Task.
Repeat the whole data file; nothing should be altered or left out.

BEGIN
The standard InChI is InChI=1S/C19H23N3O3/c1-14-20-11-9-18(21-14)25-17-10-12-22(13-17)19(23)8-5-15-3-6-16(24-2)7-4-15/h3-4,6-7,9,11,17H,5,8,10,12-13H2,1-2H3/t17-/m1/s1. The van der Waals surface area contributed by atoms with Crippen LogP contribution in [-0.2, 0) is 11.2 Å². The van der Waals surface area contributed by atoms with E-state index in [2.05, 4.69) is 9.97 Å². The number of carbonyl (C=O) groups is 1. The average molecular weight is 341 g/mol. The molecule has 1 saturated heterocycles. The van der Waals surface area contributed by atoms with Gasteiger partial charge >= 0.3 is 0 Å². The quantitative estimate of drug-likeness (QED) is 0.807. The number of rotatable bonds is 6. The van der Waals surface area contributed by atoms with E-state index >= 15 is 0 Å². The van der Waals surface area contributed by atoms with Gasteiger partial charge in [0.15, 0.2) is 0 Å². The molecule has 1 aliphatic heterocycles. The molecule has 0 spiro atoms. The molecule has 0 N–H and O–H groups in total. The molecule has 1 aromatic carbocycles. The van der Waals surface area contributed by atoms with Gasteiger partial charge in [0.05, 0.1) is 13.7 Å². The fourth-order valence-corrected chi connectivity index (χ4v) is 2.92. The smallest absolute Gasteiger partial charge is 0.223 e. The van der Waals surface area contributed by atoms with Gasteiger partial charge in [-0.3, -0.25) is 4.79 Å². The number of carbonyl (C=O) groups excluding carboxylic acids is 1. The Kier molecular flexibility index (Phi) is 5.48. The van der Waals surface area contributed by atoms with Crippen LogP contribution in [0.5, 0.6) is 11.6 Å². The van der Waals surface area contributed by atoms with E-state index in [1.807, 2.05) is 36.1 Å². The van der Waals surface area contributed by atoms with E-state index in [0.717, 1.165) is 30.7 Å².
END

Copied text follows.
The standard InChI is InChI=1S/C19H23N3O3/c1-14-20-11-9-18(21-14)25-17-10-12-22(13-17)19(23)8-5-15-3-6-16(24-2)7-4-15/h3-4,6-7,9,11,17H,5,8,10,12-13H2,1-2H3/t17-/m1/s1. The van der Waals surface area contributed by atoms with Crippen LogP contribution in [-0.2, 0) is 11.2 Å². The van der Waals surface area contributed by atoms with E-state index in [2.05, 4.69) is 9.97 Å². The number of carbonyl (C=O) groups is 1. The average molecular weight is 341 g/mol. The molecule has 1 saturated heterocycles. The van der Waals surface area contributed by atoms with Gasteiger partial charge >= 0.3 is 0 Å². The quantitative estimate of drug-likeness (QED) is 0.807. The number of rotatable bonds is 6. The van der Waals surface area contributed by atoms with E-state index >= 15 is 0 Å². The van der Waals surface area contributed by atoms with Gasteiger partial charge in [0.15, 0.2) is 0 Å². The molecule has 1 aliphatic heterocycles. The molecule has 0 spiro atoms. The molecule has 0 N–H and O–H groups in total. The molecule has 1 aromatic carbocycles. The van der Waals surface area contributed by atoms with Gasteiger partial charge in [0.05, 0.1) is 13.7 Å². The fourth-order valence-corrected chi connectivity index (χ4v) is 2.92. The smallest absolute Gasteiger partial charge is 0.223 e. The van der Waals surface area contributed by atoms with Gasteiger partial charge in [-0.3, -0.25) is 4.79 Å². The number of carbonyl (C=O) groups excluding carboxylic acids is 1. The Kier molecular flexibility index (Phi) is 5.48. The van der Waals surface area contributed by atoms with Crippen LogP contribution in [0.5, 0.6) is 11.6 Å². The van der Waals surface area contributed by atoms with E-state index in [1.807, 2.05) is 36.1 Å². The van der Waals surface area contributed by atoms with E-state index in [0.717, 1.165) is 30.7 Å².